Symbolism of the Venetian Cross.

Symbolism of the Venetian Cross. In Venice, you may sometimes notice unusual crosses, with arms that end up in rounded forms. Two easily found examples, would be the large cross on top of St Mark’s Basilica; or the one inside, sitting on the canopy (“ciborium”) decorated with fine reliefs, in front of the altar.

These rounded forms, are essentially stylisations of the “fleur-de-lis (or lys)”, an iris or lily like flower emblem, found in diverse cultures, as far back as in ancient civilisations. It has become important symbolically, to both the State and the Catholic church in Venice, along with the Winged Lion of St Mark. The latter represents Mark the Evangelist, in the form of a winged lion holding a Bible and is the symbol of the city of Venice and formerly of the Venetian Republic.

Today, the fleur-de-lis is an iconic symbol that permeates modern culture. The post discusses its historical origins, in various civilisations throughout the world.


Symbolism of the Venetian Cross

These are essentially stylisations of the fleur-de-lys”, an iris or lily flower emblem: three at the end of each arm (symbolising the Trinity) and four at the angles at the intersection of the arms of the cross (symbolising the world) In total. Inside the Basilica (photos below), another example can be seen on the canopy in a central position, in front of the altar .

Venetian Cross on St Mark's Basilica, Venice

These crosses in their origin form, were called “St Mark’s Crosses” and were created, when the Archdiocese of Venice, founded in 775; became a Patriarchate. St Mark’s became its patriarchal church.

Note, that on his investiture, the Patriarch of Venice, has the right to sit on the Consistory of Cardinals; with the title of Patriarch-Cardinal. The Venetian church, follows the Latin right of the Roman Catholic Church, but retains a degree of autonomy; preserving the Byzantine principles, which date from the arrival of Christianity in the area and especially Venice in 568.

With the creation of the patriarchy, the “Order of St Mark” was created by the governing authority and its members who served the State; were under the protection of the Evangelist Mark.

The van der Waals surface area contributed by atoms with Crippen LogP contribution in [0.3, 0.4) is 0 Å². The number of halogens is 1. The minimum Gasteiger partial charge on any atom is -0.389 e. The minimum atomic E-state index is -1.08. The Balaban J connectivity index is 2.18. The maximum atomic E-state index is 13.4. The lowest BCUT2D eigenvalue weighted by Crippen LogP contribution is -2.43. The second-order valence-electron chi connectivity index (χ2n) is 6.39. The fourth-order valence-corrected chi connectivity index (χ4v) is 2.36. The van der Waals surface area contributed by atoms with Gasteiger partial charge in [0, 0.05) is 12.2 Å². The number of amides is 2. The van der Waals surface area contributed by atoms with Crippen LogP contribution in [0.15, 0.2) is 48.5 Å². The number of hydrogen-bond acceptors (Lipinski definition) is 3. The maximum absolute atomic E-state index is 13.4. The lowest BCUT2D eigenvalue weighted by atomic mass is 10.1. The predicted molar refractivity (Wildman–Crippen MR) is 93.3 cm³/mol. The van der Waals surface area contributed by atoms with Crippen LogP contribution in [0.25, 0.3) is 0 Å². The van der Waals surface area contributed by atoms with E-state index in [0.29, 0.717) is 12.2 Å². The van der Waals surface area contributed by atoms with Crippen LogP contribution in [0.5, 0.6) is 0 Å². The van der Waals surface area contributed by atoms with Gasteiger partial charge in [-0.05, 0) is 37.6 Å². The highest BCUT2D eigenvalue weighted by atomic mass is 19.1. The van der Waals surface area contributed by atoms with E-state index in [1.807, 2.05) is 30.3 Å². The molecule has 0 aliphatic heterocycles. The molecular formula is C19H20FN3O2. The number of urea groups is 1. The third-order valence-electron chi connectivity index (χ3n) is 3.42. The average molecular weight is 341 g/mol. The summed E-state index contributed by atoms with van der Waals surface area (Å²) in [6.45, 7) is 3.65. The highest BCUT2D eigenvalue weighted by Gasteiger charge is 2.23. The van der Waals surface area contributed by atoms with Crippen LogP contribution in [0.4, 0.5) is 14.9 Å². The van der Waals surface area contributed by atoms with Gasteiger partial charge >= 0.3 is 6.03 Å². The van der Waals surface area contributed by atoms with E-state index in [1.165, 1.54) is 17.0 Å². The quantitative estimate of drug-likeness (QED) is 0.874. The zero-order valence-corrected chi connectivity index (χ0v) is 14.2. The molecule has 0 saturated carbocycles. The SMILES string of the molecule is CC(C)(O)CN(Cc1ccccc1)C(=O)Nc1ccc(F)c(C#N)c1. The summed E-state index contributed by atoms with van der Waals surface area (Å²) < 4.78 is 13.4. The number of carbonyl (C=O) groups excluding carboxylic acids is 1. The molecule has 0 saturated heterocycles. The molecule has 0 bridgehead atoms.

For Venice, the fleur-de-lis, is essentially a symbol of divine loyalty and also of “God’s Power and Wisdom; joining the symbolism of the Winged Lion of St Mark”.




Symbolism of the Venetian Cross – Armorial bearings of the Patriarch of Venice

(Definition. Armorial Bearings, were coats of arms, crests and other insignias, formerly borne on shields by knights and later granted by the Crown or other designated officials to individuals, public and local authorities and corporate bodies such as guilds.)

Traditionally, a cross with one horizontal arm; signified a Bishop: two arms an Archbishop-Cardinal and three arms, since the 15th century a Papal symbol, representing a pope’s crown, a cardinal’s biretta and a bishop’s mitre.

On the coat-of-arms, the upper arm, bears the inscription of Pilate’s phrase: “Iesus Nazarenus Rex Iudaeorum” (INRI). – Jesus of Nazareth, King of the Jews.

The lower horizontal arm, represents that which Jesus was nailed to the cross.

At the bottom is an inscription, “Sufficit Gratia Tua”, (Your Grace Suffices) and on the shield is a boat with an 8-pointed star; representing the symbolic number of Christ’s perfection.



Two more examples in brass:


Origins of Symbolism of the Fleur-de-Lis

The fleur-de-lis is an iconic symbol that permeates modern culture. You can find the design at the top of fence posts, railings, on the north point of a compass, on the pattern of fabrics, the scout movement and in heraldic and religious artefacts. The symbol is easily recognisable and typically has three petals attached at the base and is often presented plainly; but ornate or intricate variations are common as well.